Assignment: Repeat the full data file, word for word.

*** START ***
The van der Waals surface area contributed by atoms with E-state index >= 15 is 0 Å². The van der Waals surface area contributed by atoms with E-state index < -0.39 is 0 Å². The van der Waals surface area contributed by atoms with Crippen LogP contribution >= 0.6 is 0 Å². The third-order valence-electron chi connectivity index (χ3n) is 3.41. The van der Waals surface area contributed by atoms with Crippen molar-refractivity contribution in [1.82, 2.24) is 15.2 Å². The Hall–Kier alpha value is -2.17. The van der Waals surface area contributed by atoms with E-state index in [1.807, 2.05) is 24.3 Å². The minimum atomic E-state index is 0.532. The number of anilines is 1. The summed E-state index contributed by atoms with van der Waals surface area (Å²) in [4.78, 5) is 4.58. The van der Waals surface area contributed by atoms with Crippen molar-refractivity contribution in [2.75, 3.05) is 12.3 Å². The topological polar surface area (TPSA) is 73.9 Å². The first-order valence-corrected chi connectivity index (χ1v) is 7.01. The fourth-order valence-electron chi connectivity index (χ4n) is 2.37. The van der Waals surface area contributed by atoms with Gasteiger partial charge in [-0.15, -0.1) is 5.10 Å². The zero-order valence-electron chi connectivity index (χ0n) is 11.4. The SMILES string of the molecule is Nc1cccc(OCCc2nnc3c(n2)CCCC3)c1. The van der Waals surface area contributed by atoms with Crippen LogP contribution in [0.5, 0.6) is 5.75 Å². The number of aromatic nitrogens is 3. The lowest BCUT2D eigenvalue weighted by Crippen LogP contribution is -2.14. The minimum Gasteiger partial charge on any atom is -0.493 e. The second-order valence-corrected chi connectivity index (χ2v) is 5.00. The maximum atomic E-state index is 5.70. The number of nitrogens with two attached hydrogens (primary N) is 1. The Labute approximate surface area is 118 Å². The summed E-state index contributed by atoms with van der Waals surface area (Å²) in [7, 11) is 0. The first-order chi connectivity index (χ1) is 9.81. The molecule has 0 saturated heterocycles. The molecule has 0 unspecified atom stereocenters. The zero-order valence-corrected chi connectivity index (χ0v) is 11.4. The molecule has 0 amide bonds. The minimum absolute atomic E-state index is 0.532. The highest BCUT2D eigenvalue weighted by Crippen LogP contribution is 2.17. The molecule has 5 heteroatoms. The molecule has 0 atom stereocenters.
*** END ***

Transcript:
The van der Waals surface area contributed by atoms with E-state index >= 15 is 0 Å². The van der Waals surface area contributed by atoms with E-state index < -0.39 is 0 Å². The van der Waals surface area contributed by atoms with Crippen LogP contribution >= 0.6 is 0 Å². The third-order valence-electron chi connectivity index (χ3n) is 3.41. The van der Waals surface area contributed by atoms with Crippen molar-refractivity contribution in [1.82, 2.24) is 15.2 Å². The Hall–Kier alpha value is -2.17. The van der Waals surface area contributed by atoms with E-state index in [1.807, 2.05) is 24.3 Å². The minimum atomic E-state index is 0.532. The number of anilines is 1. The summed E-state index contributed by atoms with van der Waals surface area (Å²) in [4.78, 5) is 4.58. The van der Waals surface area contributed by atoms with Crippen molar-refractivity contribution in [2.75, 3.05) is 12.3 Å². The topological polar surface area (TPSA) is 73.9 Å². The first-order valence-corrected chi connectivity index (χ1v) is 7.01. The fourth-order valence-electron chi connectivity index (χ4n) is 2.37. The van der Waals surface area contributed by atoms with Gasteiger partial charge in [-0.15, -0.1) is 5.10 Å². The zero-order valence-electron chi connectivity index (χ0n) is 11.4. The SMILES string of the molecule is Nc1cccc(OCCc2nnc3c(n2)CCCC3)c1. The van der Waals surface area contributed by atoms with Crippen LogP contribution in [0.5, 0.6) is 5.75 Å². The number of aromatic nitrogens is 3. The lowest BCUT2D eigenvalue weighted by Crippen LogP contribution is -2.14. The minimum Gasteiger partial charge on any atom is -0.493 e. The second-order valence-corrected chi connectivity index (χ2v) is 5.00. The maximum atomic E-state index is 5.70. The number of nitrogens with two attached hydrogens (primary N) is 1. The Labute approximate surface area is 118 Å². The summed E-state index contributed by atoms with van der Waals surface area (Å²) in [7, 11) is 0. The first-order chi connectivity index (χ1) is 9.81. The molecule has 0 saturated heterocycles. The molecule has 0 unspecified atom stereocenters. The zero-order valence-corrected chi connectivity index (χ0v) is 11.4. The molecule has 0 amide bonds. The minimum absolute atomic E-state index is 0.532. The highest BCUT2D eigenvalue weighted by Crippen LogP contribution is 2.17. The molecule has 5 heteroatoms. The molecule has 0 atom stereocenters.